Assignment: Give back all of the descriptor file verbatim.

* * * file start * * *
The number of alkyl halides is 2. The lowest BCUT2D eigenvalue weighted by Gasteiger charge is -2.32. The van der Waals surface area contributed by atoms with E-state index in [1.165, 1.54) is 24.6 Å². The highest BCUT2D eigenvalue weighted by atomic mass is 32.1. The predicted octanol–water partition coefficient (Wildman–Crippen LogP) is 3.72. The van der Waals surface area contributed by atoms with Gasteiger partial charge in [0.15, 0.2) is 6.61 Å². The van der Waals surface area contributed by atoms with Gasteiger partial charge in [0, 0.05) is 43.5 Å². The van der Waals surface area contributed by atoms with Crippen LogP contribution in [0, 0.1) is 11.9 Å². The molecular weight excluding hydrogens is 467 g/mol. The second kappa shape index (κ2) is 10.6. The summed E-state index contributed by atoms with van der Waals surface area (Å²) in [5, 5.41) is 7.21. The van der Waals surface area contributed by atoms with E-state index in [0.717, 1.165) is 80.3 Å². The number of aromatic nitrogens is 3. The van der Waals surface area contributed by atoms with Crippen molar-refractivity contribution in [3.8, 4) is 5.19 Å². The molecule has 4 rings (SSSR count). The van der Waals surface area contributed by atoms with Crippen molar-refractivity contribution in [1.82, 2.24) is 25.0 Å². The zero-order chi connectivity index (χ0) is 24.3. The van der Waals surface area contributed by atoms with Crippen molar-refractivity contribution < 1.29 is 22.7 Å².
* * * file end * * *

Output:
The number of alkyl halides is 2. The lowest BCUT2D eigenvalue weighted by Gasteiger charge is -2.32. The van der Waals surface area contributed by atoms with E-state index in [1.165, 1.54) is 24.6 Å². The highest BCUT2D eigenvalue weighted by atomic mass is 32.1. The predicted octanol–water partition coefficient (Wildman–Crippen LogP) is 3.72. The van der Waals surface area contributed by atoms with Gasteiger partial charge in [0.15, 0.2) is 6.61 Å². The van der Waals surface area contributed by atoms with Gasteiger partial charge in [0, 0.05) is 43.5 Å². The van der Waals surface area contributed by atoms with Crippen LogP contribution in [0, 0.1) is 11.9 Å². The molecular weight excluding hydrogens is 467 g/mol. The second kappa shape index (κ2) is 10.6. The summed E-state index contributed by atoms with van der Waals surface area (Å²) in [5, 5.41) is 7.21. The van der Waals surface area contributed by atoms with E-state index in [0.717, 1.165) is 80.3 Å². The number of aromatic nitrogens is 3. The van der Waals surface area contributed by atoms with Crippen molar-refractivity contribution in [3.8, 4) is 5.19 Å². The molecule has 4 rings (SSSR count). The van der Waals surface area contributed by atoms with Crippen molar-refractivity contribution in [1.82, 2.24) is 25.0 Å². The zero-order chi connectivity index (χ0) is 24.3. The van der Waals surface area contributed by atoms with Crippen molar-refractivity contribution < 1.29 is 22.7 Å².